Chanakya authored the ancient Indian political treatise called Arthashastra – which is considered as an important landmark in classical economics. Chanakya is often called the ‘Indian Machiavelli, although his works preexist Machiavelli’s since 1,800 years. Arthashastra literally means ‘the science of wealth’ or ‘economics’ as we know about it in modern parlance. However, collectively study of Arthashastra, one gets a sense that it's not meant to throw light simply on the subject of handling materialistic material resource, however additionally on the wealth that's intangible and can't be measured. The meaning of ‘wealth’ takes a completely new paradigm in Arthashastra.

Arthashastrais believed to have been written during the 4th century B.C. After a lapse of some 2300 years,Arthashastra still remains relevant today and is useful for present day leadership,management and organisations. Many of modern management principles prevalent today can be derived from the Arthashastra.

Kautiliya Arthasastra

In Kautilya’s treatise, the government was the organisation and its basic philosophy was to create a welfare state where the king was the leader. The successful achievement of the organizational purpose largely depended on the king. The leader’s primary goal according to Arthashastra is to fulfill the basic purpose of the existence of the organization – the philosophy. In Kautilya’s value-based management model, the philosophy of the organization is clearly defined. The leadership of the organization should be in consonance with and based on the organizational philosophy. Based on the organizational philosophy and leadership a corporate culture is developed which defines the values that are purported to guide the behavior of the members of the organization. All three components, organisational philosophy, leadership, and corporate culture are supplemented with general value guidelines. Organisations need to achieve their purpose based on the organisational philosophy and the leader of the organisation tries to get a response on the performance from various stakeholders of the organisation. Thus, Kautilya’s Arthashastra provides a total framework for the practice of values-based management.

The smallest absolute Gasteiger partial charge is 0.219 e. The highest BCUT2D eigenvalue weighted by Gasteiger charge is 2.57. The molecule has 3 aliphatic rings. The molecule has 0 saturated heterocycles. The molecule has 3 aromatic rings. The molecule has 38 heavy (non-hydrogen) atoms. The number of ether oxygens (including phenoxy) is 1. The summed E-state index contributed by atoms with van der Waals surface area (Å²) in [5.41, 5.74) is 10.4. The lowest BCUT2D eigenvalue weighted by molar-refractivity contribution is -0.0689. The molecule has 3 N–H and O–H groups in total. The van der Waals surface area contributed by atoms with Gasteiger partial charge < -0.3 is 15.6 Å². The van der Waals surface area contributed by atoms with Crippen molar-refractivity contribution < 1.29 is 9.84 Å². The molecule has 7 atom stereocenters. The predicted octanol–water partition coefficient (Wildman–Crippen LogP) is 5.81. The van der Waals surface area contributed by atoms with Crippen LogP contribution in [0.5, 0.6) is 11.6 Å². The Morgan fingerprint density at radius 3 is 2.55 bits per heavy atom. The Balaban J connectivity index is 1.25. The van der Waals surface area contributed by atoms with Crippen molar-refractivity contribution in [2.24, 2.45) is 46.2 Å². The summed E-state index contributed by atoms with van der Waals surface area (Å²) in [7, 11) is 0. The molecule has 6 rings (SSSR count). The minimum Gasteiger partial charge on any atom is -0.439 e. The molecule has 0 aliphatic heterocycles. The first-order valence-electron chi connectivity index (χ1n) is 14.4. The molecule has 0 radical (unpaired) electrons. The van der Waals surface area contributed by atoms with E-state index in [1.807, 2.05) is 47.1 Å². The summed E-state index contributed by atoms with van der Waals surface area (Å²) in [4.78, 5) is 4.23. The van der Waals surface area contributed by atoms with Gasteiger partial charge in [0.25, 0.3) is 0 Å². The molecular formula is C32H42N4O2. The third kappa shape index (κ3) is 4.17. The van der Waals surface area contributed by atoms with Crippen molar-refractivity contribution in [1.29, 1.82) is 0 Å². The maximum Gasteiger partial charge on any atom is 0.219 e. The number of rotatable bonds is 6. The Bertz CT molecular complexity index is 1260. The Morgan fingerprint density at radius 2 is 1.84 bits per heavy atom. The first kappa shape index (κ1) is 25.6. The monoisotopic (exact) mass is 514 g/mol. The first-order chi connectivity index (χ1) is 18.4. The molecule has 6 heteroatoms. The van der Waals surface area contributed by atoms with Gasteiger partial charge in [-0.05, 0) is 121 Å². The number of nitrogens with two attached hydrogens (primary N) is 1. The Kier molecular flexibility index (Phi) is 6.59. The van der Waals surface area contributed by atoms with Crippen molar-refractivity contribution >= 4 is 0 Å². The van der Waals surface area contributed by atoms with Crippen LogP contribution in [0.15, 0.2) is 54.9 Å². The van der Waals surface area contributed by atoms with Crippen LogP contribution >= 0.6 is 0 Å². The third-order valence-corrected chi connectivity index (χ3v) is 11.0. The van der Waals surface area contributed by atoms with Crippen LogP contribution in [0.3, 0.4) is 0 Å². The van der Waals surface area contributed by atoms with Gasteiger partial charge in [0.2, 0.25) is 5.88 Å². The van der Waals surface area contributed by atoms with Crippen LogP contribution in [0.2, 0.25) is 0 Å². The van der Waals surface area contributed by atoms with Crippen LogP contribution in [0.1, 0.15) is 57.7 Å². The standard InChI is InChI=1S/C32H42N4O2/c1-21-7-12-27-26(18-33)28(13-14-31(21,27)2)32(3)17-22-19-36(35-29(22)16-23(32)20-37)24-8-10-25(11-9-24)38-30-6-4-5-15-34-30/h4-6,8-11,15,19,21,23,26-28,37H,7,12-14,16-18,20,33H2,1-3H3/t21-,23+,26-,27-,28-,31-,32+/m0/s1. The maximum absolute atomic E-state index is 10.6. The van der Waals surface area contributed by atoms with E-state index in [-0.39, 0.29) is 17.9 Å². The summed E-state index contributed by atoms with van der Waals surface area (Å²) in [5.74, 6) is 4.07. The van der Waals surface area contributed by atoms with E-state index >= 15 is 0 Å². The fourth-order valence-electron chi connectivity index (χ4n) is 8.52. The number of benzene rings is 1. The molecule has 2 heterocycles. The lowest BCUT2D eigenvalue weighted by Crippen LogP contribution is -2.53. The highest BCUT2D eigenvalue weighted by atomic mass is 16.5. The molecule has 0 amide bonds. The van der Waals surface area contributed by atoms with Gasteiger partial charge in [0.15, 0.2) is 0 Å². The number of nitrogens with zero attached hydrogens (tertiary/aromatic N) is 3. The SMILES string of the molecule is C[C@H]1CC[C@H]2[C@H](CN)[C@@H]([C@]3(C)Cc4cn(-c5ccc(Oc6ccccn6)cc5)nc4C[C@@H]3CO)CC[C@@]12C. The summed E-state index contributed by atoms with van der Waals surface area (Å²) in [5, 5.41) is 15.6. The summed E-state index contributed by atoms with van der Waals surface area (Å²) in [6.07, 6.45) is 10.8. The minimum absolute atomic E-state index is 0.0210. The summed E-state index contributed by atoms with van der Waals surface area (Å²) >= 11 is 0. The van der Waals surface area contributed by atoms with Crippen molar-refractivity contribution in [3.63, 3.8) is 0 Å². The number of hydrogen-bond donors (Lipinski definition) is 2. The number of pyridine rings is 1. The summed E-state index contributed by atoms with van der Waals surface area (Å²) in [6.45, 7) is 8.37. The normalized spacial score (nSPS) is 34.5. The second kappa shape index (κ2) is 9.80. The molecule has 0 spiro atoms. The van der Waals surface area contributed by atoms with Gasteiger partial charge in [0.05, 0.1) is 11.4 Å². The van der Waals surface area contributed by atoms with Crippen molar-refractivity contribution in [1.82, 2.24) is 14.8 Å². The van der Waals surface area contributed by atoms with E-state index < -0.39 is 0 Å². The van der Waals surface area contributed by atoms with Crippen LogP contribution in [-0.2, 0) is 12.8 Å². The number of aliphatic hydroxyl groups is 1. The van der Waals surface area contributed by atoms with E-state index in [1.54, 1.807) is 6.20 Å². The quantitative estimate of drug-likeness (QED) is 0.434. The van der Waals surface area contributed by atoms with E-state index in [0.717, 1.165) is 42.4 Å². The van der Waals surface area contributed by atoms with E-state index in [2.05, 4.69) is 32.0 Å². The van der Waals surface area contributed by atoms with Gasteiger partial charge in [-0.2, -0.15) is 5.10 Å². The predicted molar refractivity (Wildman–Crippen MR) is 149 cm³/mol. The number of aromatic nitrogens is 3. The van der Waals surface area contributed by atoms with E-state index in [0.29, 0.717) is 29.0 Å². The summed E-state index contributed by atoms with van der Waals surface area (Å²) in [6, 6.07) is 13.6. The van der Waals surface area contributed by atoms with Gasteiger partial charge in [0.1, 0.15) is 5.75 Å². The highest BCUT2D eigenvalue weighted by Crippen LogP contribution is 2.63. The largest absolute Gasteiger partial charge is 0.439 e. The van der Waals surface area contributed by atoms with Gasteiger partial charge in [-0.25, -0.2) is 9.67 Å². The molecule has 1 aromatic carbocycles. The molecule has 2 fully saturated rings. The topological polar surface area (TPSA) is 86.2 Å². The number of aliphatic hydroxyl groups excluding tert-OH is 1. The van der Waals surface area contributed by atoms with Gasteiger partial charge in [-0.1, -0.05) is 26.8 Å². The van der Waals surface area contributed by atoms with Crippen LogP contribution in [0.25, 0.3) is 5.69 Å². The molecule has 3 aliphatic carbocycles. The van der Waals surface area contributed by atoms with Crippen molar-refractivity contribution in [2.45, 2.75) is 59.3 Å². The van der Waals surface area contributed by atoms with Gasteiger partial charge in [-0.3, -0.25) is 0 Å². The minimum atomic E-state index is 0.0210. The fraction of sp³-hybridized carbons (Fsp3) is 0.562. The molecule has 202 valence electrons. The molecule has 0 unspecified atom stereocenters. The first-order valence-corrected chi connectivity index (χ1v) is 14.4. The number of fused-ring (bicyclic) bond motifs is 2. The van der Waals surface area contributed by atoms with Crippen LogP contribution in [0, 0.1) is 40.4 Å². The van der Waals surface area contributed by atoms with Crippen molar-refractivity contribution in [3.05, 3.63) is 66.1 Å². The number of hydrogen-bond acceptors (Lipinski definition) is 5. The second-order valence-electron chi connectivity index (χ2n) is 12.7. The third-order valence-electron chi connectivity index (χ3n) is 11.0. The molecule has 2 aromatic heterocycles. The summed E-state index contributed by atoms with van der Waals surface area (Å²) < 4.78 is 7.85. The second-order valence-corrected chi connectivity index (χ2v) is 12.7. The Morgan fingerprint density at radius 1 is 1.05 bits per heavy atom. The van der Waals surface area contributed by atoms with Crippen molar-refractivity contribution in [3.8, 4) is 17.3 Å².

Organisation Philosophy

Organisation philosophy defines the purpose of existence of the organisation. The organisational philosophy in broad terms covers the welfare of the various stakeholders and the society. In Kautilya’s treatise, the government was the organisation and its basic philosophy was to create a welfare state. By any definition the Kautilyan state was a welfare state par excellence in which the king was a model of personal purity and sobriety and is called upon to work for the happiness of the people.

Life and Organicism (History of Science, Philosophy and Culture in Indian Civilization)

Value Based Leadership

The leader’s primary goal according to Arthashastra is to fulfil the basic purpose of the existence of the organisation – its philosophy. List of values, the leader has to possess which among others include:

(i) Piety, (ii) Truthfulness, (iii) Reliability, (iv) Gratefulness (v)Liberality (vi)Promptness (vii)Freedom from vices (viii) Long term vision and (ix) Conduct in conformity with the advice of elders

Organisation Culture

In order to fulfil the Organisational Philosophy, Kautilya understood the necessity of promoting values among other members of the organisation. Apart from their own field of work they must have among others the following values. (i) Integrity, (ii) Capability, (iii) Loyalty, (iv) Character, (v)Intelligence, (vi) Perseverance, (vii) Dexterity (viii) Friendliness (ix) Devotion (x) Amicability and (xi)Trustworthiness.